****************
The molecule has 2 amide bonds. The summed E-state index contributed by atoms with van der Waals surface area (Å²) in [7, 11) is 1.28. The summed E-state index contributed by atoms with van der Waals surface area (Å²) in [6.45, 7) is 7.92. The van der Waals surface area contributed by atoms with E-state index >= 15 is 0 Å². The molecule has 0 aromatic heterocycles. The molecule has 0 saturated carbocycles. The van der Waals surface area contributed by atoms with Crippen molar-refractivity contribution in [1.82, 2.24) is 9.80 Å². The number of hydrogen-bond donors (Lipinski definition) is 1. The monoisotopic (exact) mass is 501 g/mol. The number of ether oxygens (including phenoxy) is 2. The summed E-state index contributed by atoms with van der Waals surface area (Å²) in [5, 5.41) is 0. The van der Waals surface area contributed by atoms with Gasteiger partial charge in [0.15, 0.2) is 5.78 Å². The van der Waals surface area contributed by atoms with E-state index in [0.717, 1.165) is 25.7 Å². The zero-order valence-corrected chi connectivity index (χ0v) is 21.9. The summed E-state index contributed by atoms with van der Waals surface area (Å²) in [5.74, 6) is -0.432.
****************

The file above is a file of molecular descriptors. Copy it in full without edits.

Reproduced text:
The molecule has 2 amide bonds. The summed E-state index contributed by atoms with van der Waals surface area (Å²) in [7, 11) is 1.28. The summed E-state index contributed by atoms with van der Waals surface area (Å²) in [6.45, 7) is 7.92. The van der Waals surface area contributed by atoms with E-state index >= 15 is 0 Å². The molecule has 0 aromatic heterocycles. The molecule has 0 saturated carbocycles. The van der Waals surface area contributed by atoms with Crippen molar-refractivity contribution in [1.82, 2.24) is 9.80 Å². The number of hydrogen-bond donors (Lipinski definition) is 1. The monoisotopic (exact) mass is 501 g/mol. The number of ether oxygens (including phenoxy) is 2. The summed E-state index contributed by atoms with van der Waals surface area (Å²) in [5, 5.41) is 0. The van der Waals surface area contributed by atoms with Gasteiger partial charge in [0.15, 0.2) is 5.78 Å². The van der Waals surface area contributed by atoms with E-state index in [0.717, 1.165) is 25.7 Å². The zero-order valence-corrected chi connectivity index (χ0v) is 21.9. The summed E-state index contributed by atoms with van der Waals surface area (Å²) in [5.74, 6) is -0.432.